Socks Sandals Noises Gizmos documents the journey, mostly detailing media reviews and recommendations, of future World’s Greatest Dad, Trevor Dailey,
Don’t worry, I haven’t renounced technology and this isn’t my last post. Saturdays can be very busy, especially for families. My wife and I decided to enroll my four-year-old son in bowling this autumn instead of soccer like last year because we want to expose him to many activities and let him decide which he wants to pursue. This is the best approach in my opinion. As a child myself, I was given the opportunity to play little league baseball, but was allowed and encouraged to bail out before the first real game thanks to the coaches being mean. I ended up running laps the majority of practices due in part to my lack of hand-eye coordination. Shortly thereafter I had the pleasure of breaking my shoulder twice within a year’s time. Upon further research, it turned out that I had a cyst in my shoulder and all physical activities were unadvised until further notice. This permeated into apathy towards most extracurricular activities. My wife was pretty much the opposite and played softball in childhood and high school. That’s why we’re taking this approach. If I wasn’t allowed to quit, or was encouraged to find something else, maybe things would have been different.
Registration was last Saturday at our local bowling alley. My lovely wife was at work, so it was just the kids and I. They were a little antsy but we were able to get registered. We got two free games for paying the dues at sign up. You might already know this but it bears repeating, doing anything physical is hard to do with one parent and two children, especially under the age of five. Thankfully I was able to juggle between helping my son and keeping my daughter out of trouble, especially when someone brought me a high chair later in the game.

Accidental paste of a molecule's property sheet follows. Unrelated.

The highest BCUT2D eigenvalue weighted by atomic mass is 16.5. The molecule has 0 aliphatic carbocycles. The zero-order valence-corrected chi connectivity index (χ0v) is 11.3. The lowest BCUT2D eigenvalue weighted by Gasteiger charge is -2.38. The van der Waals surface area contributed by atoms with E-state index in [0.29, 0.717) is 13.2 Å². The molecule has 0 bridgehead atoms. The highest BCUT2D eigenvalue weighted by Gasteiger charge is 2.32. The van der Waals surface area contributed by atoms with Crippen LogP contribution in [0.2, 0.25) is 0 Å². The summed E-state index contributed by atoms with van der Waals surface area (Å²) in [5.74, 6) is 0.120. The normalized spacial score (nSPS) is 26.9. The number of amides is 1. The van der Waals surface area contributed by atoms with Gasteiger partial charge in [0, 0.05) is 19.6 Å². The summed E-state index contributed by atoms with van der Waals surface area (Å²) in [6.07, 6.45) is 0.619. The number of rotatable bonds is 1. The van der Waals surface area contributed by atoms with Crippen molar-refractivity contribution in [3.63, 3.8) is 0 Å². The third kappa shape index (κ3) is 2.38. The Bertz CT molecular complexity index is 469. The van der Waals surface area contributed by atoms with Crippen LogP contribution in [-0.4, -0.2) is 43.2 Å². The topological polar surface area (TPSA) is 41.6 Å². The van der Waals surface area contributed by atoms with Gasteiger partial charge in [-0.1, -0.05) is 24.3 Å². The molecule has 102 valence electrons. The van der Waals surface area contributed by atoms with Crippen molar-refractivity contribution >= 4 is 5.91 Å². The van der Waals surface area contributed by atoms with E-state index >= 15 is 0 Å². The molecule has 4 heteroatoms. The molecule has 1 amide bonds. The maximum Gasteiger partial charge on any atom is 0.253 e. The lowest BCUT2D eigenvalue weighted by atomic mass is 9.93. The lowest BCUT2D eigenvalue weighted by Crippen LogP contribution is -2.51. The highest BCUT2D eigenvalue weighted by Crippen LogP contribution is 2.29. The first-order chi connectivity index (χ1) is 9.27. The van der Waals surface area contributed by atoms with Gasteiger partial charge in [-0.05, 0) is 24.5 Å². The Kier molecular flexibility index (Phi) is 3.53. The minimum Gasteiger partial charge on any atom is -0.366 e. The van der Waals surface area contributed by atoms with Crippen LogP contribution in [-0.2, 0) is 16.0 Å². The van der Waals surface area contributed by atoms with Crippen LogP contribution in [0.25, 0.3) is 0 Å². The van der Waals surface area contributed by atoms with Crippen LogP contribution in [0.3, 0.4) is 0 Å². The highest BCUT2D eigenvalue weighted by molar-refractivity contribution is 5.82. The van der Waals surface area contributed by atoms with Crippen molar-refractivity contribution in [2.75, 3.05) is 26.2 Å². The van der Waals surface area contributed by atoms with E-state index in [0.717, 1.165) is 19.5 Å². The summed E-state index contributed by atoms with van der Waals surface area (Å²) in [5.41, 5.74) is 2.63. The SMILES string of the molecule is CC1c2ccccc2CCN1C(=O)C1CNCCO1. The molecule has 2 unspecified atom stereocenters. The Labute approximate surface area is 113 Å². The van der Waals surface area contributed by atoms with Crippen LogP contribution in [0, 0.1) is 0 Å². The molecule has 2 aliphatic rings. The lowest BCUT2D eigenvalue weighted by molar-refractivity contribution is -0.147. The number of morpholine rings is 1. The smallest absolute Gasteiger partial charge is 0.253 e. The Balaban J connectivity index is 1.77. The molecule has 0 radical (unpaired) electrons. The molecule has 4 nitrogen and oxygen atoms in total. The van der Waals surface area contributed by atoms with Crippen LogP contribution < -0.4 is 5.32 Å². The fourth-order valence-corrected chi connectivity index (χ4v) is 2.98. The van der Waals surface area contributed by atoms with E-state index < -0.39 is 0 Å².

My son had a great time simply picking up a ball and attempting to roll a ball down an alley towards ten pins. Sometimes it would get stuck halfway down, when the boy wouldn’t let me help, and sometimes we did pretty well. We managed to hit a strike the very first throw, albeit with bumpers. The reason I titled this The Simple Life is because he had a great time without TV screens or beeps and boops. It was just throwing a ball towards some pins. I don’t know if it’s my son’s personality or just a sweet spot in his growing, but he was legitimately just as satisfied and excited when he hit no pins as when he got them all at once. I think we can learn something from this. Our world is so full of distractions, lights and buzzers, and the newest or most reverent pop culture all at the same time. When was the last time you scooted back from your desk, walked away from the Wii U, and enjoyed something simple? It doesn’t have to be something physical, but it might help. Take a walk, have a picnic, have a conversation about something real, not artificial. If there’s no one to talk to, grab paper and pen and write in a journal. We’re all caught in a Culture Crossfire, but it’s more than okay, and helpful, to walk off the battlefield sometimes. Try taking an hour and not consume anything. Try a taste of the Simple Life.
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